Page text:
I come from a family that has high expectations of themselves, other family members and pretty much everyone around them; other people don’t have such high expectations and coming from this background I have found myself routinely disappointed. It is highly likely you will meet people who don’t and won’t meet your expectations that doesn’t mean you should expect less of yourself or lower your expectations, just be aware of this fact.

Remember if you choose to climb the corporate ladder it matters how many people you step on to get to the top.

Don’t let anyone place limitations on your abilities; you will place enough limitations on your own abilities, don’t let other people do it for you.  If I had listened to other people I never would have participated in the Paralympics, written a book or worked overseas. Only you get to decide what you are capable of and how far you are going to go in this life—only you.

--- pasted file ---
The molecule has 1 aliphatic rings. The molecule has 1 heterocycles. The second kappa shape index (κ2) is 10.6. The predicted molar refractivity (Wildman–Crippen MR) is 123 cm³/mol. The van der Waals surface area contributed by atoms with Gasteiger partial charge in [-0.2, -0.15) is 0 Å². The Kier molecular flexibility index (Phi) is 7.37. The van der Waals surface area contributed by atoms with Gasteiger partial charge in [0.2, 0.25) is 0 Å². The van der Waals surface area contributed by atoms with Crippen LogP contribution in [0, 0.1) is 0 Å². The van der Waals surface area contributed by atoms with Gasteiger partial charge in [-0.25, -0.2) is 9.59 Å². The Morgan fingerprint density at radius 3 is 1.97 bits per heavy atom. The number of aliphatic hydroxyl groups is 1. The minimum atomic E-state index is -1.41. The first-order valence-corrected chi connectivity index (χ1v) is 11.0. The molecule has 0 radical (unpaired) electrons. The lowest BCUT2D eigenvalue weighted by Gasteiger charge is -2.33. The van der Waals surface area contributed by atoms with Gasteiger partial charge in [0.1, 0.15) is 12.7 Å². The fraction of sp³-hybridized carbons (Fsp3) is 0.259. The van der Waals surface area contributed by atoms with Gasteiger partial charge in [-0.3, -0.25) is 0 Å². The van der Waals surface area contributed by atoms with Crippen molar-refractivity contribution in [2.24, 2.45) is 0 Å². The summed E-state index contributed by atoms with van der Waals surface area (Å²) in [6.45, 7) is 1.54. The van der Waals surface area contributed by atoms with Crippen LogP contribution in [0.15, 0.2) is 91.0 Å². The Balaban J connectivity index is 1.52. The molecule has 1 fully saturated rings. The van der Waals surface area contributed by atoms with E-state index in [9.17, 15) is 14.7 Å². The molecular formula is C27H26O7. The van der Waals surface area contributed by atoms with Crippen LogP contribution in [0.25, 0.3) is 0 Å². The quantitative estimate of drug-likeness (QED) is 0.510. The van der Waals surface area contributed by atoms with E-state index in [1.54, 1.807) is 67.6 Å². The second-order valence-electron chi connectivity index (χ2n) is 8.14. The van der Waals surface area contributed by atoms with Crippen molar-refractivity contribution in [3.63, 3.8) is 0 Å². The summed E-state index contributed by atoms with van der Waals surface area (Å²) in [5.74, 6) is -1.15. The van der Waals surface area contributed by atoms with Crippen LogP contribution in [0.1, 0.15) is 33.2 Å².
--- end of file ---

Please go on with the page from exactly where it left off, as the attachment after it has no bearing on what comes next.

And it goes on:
I have spent my life focused on goals, the Paralympics, the book, working overseas; I was often so busy working towards the next goal I forgot to enjoy the journey. Life is the journey and there will be ups and downs, but it is the journey, not the destination that is important. It’s taken me a long time to learn this—I hope it doesn’t take you as long.

The most valuable gift you can give is of yourself, your time.

Speaking of the most valuable gift being your time, volunteer work can be very career enhancing. I know a lot of the decision makers in Portland, not because I was senior management or had a big title in some company, but because I volunteered my time. It is a great way to network and can also help you gain valuable career skills that someone may not be willing to pay you to learn.